I've been learning to play the Harry Chapin song, Cats in the Cradle, which really reminds me a lot of my relationship with my father. Now, I had a pretty good dad. He was always there for me physically when I was a kid. He was a good provider and family man. He wasn't perfect, but he was okay.

But I found him a very difficult man to connect to emotionally, and the line in the song that really hits me is right at the end where the man says, "He's grown up just like me. My boy was just like me."

Now, my father was an engineer and his father was an engineer and I became an engineer. And at the time consciously that was just what I wanted to do, but I can't help thinking that subconsciously perhaps I was trying to make my dad proud of me by following in his footsteps in some way.

I think the other reason why that line really hits me is that when I was a kid, it was my mom who wore the pants in the family, not my dad. Any time that my dad would do anything where he asserted his authority or expressed a masculine point of view, my mother would criticize him for it, call him a sexist pig or a male chauvinist, when really he was just being a man.

And then when I grew up and I started to express a masculine point of view, my mother would shame me for it, saying, "Oh, you're just like your father", which I knew wasn't a compliment.

Now, your father is your natural male role model, your source of your masculinity and of your self-confidence. So if you had a confident dad, then you're in luck. But if like mine you had a dad that kind of lacked confidence, then perhaps you've got a little bit of work to do in order to build the sort of confidence that you really want to have.

Have a think about your relationship with your dad and perhaps the ways in which he's given you the confidence that you want or maybe not as we listen to the song.

Graham Stoney

Graham Stoney

I struggled for years with low self-esteem, anxiety and a lack of self-confidence before finding a solution that really worked. I created The Confident Man Program to help other men live the life of their dreams. I also offer 1-on-1 coaching via Skype so if you related to this article contact me about coaching.

Harry Chapin's famous song Cats In The Cradle hits me emotionally every time I hear it. Whether it's his original, Cat Steven's even more well-known version, or more recent covers like the one by Ugly Kid Joe, it never fails to strike an emotional chord with me. I've spent the last 3 weeks learning to play it on my guitar, and when I play it myself it's even stronger.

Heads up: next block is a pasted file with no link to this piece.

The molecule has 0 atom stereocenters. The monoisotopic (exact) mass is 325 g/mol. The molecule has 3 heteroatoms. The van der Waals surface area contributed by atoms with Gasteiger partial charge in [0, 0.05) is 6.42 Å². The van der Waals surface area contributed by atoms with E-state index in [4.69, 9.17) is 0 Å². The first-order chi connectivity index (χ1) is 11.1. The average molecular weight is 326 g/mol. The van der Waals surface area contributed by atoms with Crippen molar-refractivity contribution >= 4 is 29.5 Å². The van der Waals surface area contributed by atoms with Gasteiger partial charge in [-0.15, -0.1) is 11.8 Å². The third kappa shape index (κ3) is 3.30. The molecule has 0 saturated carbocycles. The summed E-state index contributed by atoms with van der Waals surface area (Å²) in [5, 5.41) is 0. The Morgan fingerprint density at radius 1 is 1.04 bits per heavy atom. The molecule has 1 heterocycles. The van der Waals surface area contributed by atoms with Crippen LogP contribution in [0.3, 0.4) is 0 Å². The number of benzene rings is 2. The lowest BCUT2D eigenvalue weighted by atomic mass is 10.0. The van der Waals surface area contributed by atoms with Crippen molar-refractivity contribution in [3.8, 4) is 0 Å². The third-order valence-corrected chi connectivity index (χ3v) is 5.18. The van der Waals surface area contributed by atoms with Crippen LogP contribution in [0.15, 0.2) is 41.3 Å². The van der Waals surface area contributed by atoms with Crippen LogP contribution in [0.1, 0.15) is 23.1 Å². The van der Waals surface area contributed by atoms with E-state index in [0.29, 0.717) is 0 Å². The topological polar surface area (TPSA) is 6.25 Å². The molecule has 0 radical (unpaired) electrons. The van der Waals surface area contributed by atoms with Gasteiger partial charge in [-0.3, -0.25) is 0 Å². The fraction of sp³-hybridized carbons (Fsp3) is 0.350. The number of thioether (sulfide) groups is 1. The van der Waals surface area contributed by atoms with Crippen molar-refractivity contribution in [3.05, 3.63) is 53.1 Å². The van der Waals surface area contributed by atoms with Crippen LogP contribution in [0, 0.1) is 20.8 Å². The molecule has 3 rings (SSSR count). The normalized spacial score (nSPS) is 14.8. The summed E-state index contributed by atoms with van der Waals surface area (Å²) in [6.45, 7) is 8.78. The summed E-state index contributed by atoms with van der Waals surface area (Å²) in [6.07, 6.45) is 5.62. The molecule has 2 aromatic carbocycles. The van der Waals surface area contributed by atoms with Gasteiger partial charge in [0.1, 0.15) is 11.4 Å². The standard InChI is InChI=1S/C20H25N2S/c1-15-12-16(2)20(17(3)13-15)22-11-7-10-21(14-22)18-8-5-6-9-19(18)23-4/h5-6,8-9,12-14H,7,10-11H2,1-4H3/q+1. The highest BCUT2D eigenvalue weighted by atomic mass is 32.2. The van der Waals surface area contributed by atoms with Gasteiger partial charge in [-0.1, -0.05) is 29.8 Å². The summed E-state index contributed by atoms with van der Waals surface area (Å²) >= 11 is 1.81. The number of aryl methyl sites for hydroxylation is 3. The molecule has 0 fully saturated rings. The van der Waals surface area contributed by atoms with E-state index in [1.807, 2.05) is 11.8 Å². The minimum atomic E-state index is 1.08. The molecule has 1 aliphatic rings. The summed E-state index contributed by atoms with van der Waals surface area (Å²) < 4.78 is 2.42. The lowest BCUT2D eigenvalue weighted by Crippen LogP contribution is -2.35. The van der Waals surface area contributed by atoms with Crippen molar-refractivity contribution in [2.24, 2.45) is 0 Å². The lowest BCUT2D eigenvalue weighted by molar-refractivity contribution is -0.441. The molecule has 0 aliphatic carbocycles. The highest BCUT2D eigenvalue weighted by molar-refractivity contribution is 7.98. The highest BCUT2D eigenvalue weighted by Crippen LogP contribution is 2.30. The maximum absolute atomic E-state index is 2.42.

Knowing what I know now, I'd say that my father lacks confidence and that's why he is so reluctant to share his feelings, and hard for other people to connect to. He was my natural role model and for a long time I emulated this too. As a result, I lacked confidence and we both had very little emotional connection.

The song connects me with the pain I still feel in my relationship with my emotionally distant father. Ironically, my father and I have a lot of time for each other and get together on a regular basis; we have even more time together now that he's retired and I'm working for myself. But there's a distance between us that I find painful.

My Dad was always there for me physically as I kid, and I don't ever recall brushing him off because I just wanted to borrow the car keys once he'd taught me how to drive. But emotionally, I have found my father a very difficult man to connect to. He was an Engineer, his father was an Engineer, and I became an Engineer. We were more interested in analytical problem solving than having an emotional connection with people; yet it's the emotional connection that I crave now. Someone else can do the analysis and solve the world's engineering problems... I just want to connect with real human beings.

The line “I'm gonna be like him, yeah. You know I'm gonna be like him” is particularly moving for me. I am my father's only son, and of course I want him to be proud of me. I probably couldn't help but want to be like him when I was a kid, simply because he was my Dad. I was vary aware that he had his flaws, which was most obvious in the painfully caustic relationship between my two parents.

My mother used to regularly shame my father calling him a “male chauvinist pig” any time he exerted any kind of masculine power, or expressed a viewpoint that wasn't radically feminist in its outlook. Ironically my Dad strikes me as quite a powerless man who lacks confidence; but any time he did exert his authority, my mother was always there to shout him down and put him back in his place. And then whenever I expressed an independent viewpoint with a masculine bias, I would be shamed with “You're just like your father”. Ouch. That always hurt. I was fooled by my mother's shaming into feeling that being like my father was a terrible thing, yet I couldn't help but want to make him proud all at the same time.